WASHINGTON (Gannett Washington Bureau) -- Gay couples can be wonderful parents but they can never be ideal parents, Michigan Attorney General Bill Schuette has told the Supreme Court in arguing to preserve the state's ban on same-sex marriages.
"Michigan's definition simply acknowledges the reality that same-sex relationships are different in that they lack the natural capacity to bear children and the ability to provide a biologically-connected role model of both womanhood and manhood," Schuette wrote in a brief to the high court in advance of next week's oral arguments on two gay marriage cases. Such briefs are filed by those who are not part of the litigation and won't appear in court, but who believe the court's decision could affect them.
The first case considers California's ban on gay marriage and the second examines a 1996 federal law defining marriage as the union between a man and a woman. It's the first time the high court will consider the issue.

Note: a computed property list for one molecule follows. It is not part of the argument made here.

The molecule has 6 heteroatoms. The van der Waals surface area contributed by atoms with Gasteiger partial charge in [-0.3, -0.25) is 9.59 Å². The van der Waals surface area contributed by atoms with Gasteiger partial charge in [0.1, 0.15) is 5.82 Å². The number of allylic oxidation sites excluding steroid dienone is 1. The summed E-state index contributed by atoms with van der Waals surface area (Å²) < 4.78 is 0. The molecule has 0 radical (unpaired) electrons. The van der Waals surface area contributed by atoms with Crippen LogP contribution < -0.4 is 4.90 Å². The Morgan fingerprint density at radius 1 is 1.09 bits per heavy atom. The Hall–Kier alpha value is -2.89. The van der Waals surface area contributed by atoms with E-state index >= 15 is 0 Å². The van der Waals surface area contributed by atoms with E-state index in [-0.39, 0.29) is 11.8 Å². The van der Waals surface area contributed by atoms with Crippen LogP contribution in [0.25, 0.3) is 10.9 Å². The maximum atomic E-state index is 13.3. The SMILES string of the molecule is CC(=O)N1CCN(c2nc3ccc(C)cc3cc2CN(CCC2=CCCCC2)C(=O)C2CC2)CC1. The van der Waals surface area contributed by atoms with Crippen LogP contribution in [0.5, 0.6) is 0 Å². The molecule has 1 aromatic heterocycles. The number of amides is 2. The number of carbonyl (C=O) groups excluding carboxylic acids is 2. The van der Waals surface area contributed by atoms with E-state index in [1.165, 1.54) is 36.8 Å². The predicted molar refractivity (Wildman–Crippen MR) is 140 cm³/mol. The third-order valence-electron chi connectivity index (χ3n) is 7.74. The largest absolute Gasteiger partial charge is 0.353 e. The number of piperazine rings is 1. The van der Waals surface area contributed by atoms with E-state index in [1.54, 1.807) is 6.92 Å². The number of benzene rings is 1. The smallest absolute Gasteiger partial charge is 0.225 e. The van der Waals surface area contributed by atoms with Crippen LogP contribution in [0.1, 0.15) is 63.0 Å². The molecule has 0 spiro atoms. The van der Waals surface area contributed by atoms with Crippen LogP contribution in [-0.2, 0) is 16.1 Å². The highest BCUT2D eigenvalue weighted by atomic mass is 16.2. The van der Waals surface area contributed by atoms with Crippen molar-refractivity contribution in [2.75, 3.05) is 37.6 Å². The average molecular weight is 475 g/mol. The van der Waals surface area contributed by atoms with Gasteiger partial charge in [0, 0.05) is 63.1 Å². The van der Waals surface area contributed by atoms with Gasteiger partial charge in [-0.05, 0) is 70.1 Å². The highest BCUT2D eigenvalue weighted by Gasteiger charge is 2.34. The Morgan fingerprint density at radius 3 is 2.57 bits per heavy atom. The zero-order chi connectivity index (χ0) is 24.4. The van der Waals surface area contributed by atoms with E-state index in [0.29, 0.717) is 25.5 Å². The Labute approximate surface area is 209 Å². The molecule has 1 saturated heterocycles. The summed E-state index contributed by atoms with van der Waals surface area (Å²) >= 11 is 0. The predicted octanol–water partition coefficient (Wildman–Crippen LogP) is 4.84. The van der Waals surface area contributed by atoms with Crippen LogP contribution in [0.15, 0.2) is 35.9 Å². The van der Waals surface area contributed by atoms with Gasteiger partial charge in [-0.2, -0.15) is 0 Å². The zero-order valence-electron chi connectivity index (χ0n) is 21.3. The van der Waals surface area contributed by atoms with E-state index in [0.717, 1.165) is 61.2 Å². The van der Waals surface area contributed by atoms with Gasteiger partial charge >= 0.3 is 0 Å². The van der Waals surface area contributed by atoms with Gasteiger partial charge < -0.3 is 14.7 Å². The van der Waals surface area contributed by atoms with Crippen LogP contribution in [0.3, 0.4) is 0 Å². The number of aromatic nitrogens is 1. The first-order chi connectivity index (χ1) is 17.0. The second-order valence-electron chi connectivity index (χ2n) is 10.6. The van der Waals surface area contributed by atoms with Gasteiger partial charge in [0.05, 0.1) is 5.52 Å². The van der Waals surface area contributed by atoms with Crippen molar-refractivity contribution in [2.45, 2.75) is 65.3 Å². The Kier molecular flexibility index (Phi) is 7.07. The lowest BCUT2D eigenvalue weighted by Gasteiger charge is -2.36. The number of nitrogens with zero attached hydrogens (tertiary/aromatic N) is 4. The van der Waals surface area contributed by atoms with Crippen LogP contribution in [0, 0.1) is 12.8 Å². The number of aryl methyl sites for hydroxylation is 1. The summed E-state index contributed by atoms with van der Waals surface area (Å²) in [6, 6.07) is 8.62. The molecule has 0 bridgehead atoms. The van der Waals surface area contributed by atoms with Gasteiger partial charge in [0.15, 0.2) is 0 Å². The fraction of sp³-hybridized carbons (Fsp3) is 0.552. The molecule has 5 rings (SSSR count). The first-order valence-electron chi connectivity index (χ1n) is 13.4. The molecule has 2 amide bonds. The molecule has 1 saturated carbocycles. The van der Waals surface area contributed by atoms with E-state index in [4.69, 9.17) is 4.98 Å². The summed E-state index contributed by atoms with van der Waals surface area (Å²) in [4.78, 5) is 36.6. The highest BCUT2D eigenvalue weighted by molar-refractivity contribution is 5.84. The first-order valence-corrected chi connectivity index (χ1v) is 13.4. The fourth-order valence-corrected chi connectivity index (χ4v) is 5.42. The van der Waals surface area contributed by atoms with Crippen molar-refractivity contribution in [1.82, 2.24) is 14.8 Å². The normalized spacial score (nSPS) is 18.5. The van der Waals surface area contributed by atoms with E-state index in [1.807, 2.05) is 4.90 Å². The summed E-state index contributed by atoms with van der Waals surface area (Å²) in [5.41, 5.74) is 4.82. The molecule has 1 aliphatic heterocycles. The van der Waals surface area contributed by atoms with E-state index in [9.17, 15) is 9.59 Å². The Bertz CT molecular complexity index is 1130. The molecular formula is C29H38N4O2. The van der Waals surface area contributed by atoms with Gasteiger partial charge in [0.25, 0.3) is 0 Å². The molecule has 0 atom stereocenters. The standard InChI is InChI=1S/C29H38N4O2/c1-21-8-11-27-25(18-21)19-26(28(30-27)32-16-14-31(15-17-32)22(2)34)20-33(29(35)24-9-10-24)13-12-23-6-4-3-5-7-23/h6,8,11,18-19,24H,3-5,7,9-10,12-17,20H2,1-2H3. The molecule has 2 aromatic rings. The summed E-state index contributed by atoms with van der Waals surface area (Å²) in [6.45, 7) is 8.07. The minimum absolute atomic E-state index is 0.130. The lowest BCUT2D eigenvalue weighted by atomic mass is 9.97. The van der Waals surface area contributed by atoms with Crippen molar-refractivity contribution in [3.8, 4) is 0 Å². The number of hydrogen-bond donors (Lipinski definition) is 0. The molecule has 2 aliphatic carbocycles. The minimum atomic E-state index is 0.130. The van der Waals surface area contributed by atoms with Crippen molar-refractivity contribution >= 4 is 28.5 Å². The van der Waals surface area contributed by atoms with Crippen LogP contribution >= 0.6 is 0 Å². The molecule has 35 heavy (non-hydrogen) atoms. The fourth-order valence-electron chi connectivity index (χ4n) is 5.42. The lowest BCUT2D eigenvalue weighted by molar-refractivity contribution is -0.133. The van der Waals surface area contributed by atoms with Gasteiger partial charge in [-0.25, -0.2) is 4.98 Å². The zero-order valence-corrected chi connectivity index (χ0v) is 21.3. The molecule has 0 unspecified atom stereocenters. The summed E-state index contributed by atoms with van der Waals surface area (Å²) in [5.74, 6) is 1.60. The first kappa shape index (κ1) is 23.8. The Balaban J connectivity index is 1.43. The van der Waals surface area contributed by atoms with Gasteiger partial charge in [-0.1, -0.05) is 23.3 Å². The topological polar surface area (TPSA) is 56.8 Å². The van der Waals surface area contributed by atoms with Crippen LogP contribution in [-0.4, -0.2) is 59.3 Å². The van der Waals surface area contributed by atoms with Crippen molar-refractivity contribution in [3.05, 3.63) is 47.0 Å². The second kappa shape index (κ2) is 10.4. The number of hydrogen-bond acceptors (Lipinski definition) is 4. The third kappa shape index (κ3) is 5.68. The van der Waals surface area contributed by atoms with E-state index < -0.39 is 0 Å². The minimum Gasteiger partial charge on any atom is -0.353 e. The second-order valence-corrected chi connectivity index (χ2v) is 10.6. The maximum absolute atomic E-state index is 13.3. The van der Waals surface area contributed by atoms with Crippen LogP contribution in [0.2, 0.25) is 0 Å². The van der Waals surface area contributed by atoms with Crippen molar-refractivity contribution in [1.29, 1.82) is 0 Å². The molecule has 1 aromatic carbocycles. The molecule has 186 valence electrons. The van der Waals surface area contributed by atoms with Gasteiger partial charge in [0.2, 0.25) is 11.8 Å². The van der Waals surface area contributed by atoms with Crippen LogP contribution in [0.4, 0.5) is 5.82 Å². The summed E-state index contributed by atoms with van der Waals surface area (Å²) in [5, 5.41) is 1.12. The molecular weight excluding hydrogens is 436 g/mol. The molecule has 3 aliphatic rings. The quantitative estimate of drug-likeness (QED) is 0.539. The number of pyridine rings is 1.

Schuette is among 21 state attorneys general -- all Republican -- who have argued to the court that they should be able to ban gay marriage.
Fifteen Democratic attorneys general have weighed in against the federal or state bans.
"It's a political football and Michigan is really one of the most conservatives states right now in trying to push that agenda," said Peter Hammer, director of the Damon J. Keith Center for Civil Rights at Wayne State University. "It's a basic issue of fairness and I think, over time, fairness wins in this country. That's at least my hope."
In addition to prohibiting gay marriage by law and in the state's constitution, Michigan law prohibits some public employees from providing health insurance and other benefits to domestic partners. Before that law was passed in 2011, Schuette sued the Michigan Civil Service Commission for providing health care benefits to same-sex partners of state employees.
Public opinion on gay marriage is changing swiftly.